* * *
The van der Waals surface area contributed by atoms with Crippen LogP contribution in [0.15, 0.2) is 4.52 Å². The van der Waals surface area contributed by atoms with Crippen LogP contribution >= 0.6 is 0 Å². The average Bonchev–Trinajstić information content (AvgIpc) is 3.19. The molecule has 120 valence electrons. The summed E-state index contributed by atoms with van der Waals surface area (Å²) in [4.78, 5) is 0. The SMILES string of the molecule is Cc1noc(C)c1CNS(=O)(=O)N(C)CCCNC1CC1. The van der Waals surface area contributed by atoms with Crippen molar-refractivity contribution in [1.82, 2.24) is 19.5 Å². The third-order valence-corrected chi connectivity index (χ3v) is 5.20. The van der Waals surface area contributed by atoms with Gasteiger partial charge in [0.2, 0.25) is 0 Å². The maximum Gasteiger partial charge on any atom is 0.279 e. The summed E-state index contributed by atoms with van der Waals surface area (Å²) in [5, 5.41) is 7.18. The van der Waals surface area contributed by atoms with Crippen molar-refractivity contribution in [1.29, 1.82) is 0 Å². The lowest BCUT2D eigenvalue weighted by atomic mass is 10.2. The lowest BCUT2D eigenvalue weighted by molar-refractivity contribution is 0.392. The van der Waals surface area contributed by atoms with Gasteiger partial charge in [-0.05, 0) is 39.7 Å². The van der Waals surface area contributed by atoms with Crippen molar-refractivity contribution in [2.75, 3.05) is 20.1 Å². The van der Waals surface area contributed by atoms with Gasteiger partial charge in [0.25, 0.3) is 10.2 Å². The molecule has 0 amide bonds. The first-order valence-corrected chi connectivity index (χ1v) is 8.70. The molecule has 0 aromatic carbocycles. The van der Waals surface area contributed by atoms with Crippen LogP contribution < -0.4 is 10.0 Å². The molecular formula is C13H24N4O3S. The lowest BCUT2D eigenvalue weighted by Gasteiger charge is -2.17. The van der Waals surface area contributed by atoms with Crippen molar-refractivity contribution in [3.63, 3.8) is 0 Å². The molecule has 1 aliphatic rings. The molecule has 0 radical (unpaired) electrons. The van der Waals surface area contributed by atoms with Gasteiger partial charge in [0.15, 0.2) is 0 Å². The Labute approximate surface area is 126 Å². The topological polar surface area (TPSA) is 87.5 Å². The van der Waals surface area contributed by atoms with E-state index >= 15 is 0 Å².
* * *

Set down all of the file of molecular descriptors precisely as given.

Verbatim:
The van der Waals surface area contributed by atoms with Crippen LogP contribution in [0.15, 0.2) is 4.52 Å². The van der Waals surface area contributed by atoms with Crippen LogP contribution >= 0.6 is 0 Å². The average Bonchev–Trinajstić information content (AvgIpc) is 3.19. The molecule has 120 valence electrons. The summed E-state index contributed by atoms with van der Waals surface area (Å²) in [4.78, 5) is 0. The SMILES string of the molecule is Cc1noc(C)c1CNS(=O)(=O)N(C)CCCNC1CC1. The van der Waals surface area contributed by atoms with Crippen molar-refractivity contribution in [1.82, 2.24) is 19.5 Å². The third-order valence-corrected chi connectivity index (χ3v) is 5.20. The van der Waals surface area contributed by atoms with Gasteiger partial charge in [0.2, 0.25) is 0 Å². The maximum Gasteiger partial charge on any atom is 0.279 e. The summed E-state index contributed by atoms with van der Waals surface area (Å²) in [5, 5.41) is 7.18. The van der Waals surface area contributed by atoms with Crippen molar-refractivity contribution in [1.29, 1.82) is 0 Å². The lowest BCUT2D eigenvalue weighted by atomic mass is 10.2. The lowest BCUT2D eigenvalue weighted by molar-refractivity contribution is 0.392. The van der Waals surface area contributed by atoms with Gasteiger partial charge in [-0.05, 0) is 39.7 Å². The van der Waals surface area contributed by atoms with Crippen molar-refractivity contribution in [2.75, 3.05) is 20.1 Å². The van der Waals surface area contributed by atoms with Gasteiger partial charge in [0.25, 0.3) is 10.2 Å². The molecule has 0 amide bonds. The first-order valence-corrected chi connectivity index (χ1v) is 8.70. The molecule has 0 aromatic carbocycles. The van der Waals surface area contributed by atoms with Crippen LogP contribution < -0.4 is 10.0 Å². The molecular formula is C13H24N4O3S. The lowest BCUT2D eigenvalue weighted by Gasteiger charge is -2.17. The van der Waals surface area contributed by atoms with Crippen molar-refractivity contribution in [3.63, 3.8) is 0 Å². The molecule has 1 aliphatic rings. The molecule has 0 radical (unpaired) electrons. The van der Waals surface area contributed by atoms with Gasteiger partial charge in [0.15, 0.2) is 0 Å². The Labute approximate surface area is 126 Å². The topological polar surface area (TPSA) is 87.5 Å². The van der Waals surface area contributed by atoms with E-state index >= 15 is 0 Å².